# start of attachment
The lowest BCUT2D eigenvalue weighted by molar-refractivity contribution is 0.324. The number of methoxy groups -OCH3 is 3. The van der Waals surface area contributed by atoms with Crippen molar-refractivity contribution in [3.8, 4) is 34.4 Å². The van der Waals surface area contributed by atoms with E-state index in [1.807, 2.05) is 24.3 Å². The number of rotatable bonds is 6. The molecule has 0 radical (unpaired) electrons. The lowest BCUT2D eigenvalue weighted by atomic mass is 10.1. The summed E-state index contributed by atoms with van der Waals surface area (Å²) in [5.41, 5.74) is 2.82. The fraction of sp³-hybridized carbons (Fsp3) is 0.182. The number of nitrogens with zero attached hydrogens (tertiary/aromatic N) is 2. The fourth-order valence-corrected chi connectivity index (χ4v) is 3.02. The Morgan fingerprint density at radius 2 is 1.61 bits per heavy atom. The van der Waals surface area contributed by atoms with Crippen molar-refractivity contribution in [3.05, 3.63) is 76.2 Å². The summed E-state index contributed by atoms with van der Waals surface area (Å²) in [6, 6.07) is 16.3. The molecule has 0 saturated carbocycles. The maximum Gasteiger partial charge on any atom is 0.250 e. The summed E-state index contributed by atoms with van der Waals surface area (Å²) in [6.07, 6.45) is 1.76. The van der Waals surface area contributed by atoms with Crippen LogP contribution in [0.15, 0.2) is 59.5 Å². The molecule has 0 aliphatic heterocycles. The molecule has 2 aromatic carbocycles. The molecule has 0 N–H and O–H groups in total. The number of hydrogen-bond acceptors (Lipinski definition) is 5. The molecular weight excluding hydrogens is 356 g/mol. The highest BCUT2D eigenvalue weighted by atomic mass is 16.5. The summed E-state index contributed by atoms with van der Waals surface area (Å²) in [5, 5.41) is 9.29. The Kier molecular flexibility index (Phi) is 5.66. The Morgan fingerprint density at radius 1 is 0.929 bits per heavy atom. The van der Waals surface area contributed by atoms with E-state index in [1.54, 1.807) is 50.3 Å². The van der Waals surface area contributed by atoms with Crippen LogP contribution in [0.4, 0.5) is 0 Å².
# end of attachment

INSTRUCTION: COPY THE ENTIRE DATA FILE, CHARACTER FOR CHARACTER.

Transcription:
The lowest BCUT2D eigenvalue weighted by molar-refractivity contribution is 0.324. The number of methoxy groups -OCH3 is 3. The van der Waals surface area contributed by atoms with Crippen molar-refractivity contribution in [3.8, 4) is 34.4 Å². The van der Waals surface area contributed by atoms with E-state index in [1.807, 2.05) is 24.3 Å². The number of rotatable bonds is 6. The molecule has 0 radical (unpaired) electrons. The lowest BCUT2D eigenvalue weighted by atomic mass is 10.1. The summed E-state index contributed by atoms with van der Waals surface area (Å²) in [5.41, 5.74) is 2.82. The fraction of sp³-hybridized carbons (Fsp3) is 0.182. The number of nitrogens with zero attached hydrogens (tertiary/aromatic N) is 2. The fourth-order valence-corrected chi connectivity index (χ4v) is 3.02. The Morgan fingerprint density at radius 2 is 1.61 bits per heavy atom. The van der Waals surface area contributed by atoms with Crippen molar-refractivity contribution in [3.05, 3.63) is 76.2 Å². The summed E-state index contributed by atoms with van der Waals surface area (Å²) in [6, 6.07) is 16.3. The molecule has 0 saturated carbocycles. The maximum Gasteiger partial charge on any atom is 0.250 e. The summed E-state index contributed by atoms with van der Waals surface area (Å²) in [6.07, 6.45) is 1.76. The van der Waals surface area contributed by atoms with Crippen LogP contribution in [0.15, 0.2) is 59.5 Å². The molecule has 0 aliphatic heterocycles. The molecule has 2 aromatic carbocycles. The molecule has 0 N–H and O–H groups in total. The number of hydrogen-bond acceptors (Lipinski definition) is 5. The molecular weight excluding hydrogens is 356 g/mol. The highest BCUT2D eigenvalue weighted by atomic mass is 16.5. The summed E-state index contributed by atoms with van der Waals surface area (Å²) in [5, 5.41) is 9.29. The Kier molecular flexibility index (Phi) is 5.66. The Morgan fingerprint density at radius 1 is 0.929 bits per heavy atom. The van der Waals surface area contributed by atoms with E-state index in [1.54, 1.807) is 50.3 Å². The van der Waals surface area contributed by atoms with Crippen LogP contribution in [0.4, 0.5) is 0 Å².